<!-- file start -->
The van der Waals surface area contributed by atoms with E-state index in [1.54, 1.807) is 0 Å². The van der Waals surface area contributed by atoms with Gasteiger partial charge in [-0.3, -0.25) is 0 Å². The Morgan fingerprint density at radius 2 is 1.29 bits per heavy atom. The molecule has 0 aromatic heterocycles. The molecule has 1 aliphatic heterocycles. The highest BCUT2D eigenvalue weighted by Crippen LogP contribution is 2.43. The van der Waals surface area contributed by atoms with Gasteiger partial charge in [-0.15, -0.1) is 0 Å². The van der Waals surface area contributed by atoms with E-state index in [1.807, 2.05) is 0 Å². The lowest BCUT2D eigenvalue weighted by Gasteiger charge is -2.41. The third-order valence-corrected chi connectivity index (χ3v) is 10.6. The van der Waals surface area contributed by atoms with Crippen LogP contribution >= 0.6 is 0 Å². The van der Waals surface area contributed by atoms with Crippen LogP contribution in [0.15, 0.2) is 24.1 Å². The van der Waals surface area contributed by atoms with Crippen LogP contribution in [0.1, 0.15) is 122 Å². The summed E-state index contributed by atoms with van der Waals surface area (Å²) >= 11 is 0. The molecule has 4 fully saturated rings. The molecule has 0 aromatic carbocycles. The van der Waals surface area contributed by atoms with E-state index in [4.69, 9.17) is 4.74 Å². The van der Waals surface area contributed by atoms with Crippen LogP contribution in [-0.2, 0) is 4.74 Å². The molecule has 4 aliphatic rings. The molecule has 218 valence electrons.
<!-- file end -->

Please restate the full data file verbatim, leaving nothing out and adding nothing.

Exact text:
The van der Waals surface area contributed by atoms with E-state index in [1.54, 1.807) is 0 Å². The van der Waals surface area contributed by atoms with Gasteiger partial charge in [-0.3, -0.25) is 0 Å². The Morgan fingerprint density at radius 2 is 1.29 bits per heavy atom. The molecule has 0 aromatic heterocycles. The molecule has 1 aliphatic heterocycles. The highest BCUT2D eigenvalue weighted by Crippen LogP contribution is 2.43. The van der Waals surface area contributed by atoms with Gasteiger partial charge in [-0.15, -0.1) is 0 Å². The van der Waals surface area contributed by atoms with E-state index in [1.807, 2.05) is 0 Å². The lowest BCUT2D eigenvalue weighted by Gasteiger charge is -2.41. The third-order valence-corrected chi connectivity index (χ3v) is 10.6. The van der Waals surface area contributed by atoms with Crippen LogP contribution >= 0.6 is 0 Å². The van der Waals surface area contributed by atoms with Crippen LogP contribution in [0.15, 0.2) is 24.1 Å². The van der Waals surface area contributed by atoms with Crippen LogP contribution in [0.1, 0.15) is 122 Å². The summed E-state index contributed by atoms with van der Waals surface area (Å²) >= 11 is 0. The molecule has 4 fully saturated rings. The molecule has 0 aromatic carbocycles. The van der Waals surface area contributed by atoms with E-state index in [4.69, 9.17) is 4.74 Å². The van der Waals surface area contributed by atoms with Crippen LogP contribution in [-0.2, 0) is 4.74 Å². The molecule has 4 aliphatic rings. The molecule has 218 valence electrons.